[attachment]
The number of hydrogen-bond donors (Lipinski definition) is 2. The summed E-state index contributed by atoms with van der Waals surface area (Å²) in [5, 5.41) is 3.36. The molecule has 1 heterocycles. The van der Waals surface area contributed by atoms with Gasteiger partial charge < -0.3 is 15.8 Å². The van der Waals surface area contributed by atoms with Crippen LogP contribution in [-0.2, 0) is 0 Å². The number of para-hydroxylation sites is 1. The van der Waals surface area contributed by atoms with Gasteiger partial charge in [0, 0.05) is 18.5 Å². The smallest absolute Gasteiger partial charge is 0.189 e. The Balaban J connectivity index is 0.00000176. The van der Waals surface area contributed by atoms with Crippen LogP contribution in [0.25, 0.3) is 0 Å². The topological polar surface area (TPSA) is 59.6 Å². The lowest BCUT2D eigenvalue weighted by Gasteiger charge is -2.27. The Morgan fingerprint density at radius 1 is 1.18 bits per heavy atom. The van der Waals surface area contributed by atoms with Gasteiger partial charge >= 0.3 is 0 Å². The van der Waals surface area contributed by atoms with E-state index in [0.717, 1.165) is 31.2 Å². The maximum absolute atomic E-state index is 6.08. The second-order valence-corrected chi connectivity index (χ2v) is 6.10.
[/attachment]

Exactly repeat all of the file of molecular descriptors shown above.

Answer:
The number of hydrogen-bond donors (Lipinski definition) is 2. The summed E-state index contributed by atoms with van der Waals surface area (Å²) in [5, 5.41) is 3.36. The molecule has 1 heterocycles. The van der Waals surface area contributed by atoms with Gasteiger partial charge < -0.3 is 15.8 Å². The van der Waals surface area contributed by atoms with Crippen LogP contribution in [-0.2, 0) is 0 Å². The number of para-hydroxylation sites is 1. The van der Waals surface area contributed by atoms with Gasteiger partial charge in [0, 0.05) is 18.5 Å². The smallest absolute Gasteiger partial charge is 0.189 e. The Balaban J connectivity index is 0.00000176. The van der Waals surface area contributed by atoms with Crippen LogP contribution in [0.25, 0.3) is 0 Å². The topological polar surface area (TPSA) is 59.6 Å². The lowest BCUT2D eigenvalue weighted by Gasteiger charge is -2.27. The Morgan fingerprint density at radius 1 is 1.18 bits per heavy atom. The van der Waals surface area contributed by atoms with Gasteiger partial charge >= 0.3 is 0 Å². The van der Waals surface area contributed by atoms with E-state index in [0.717, 1.165) is 31.2 Å². The maximum absolute atomic E-state index is 6.08. The second-order valence-corrected chi connectivity index (χ2v) is 6.10.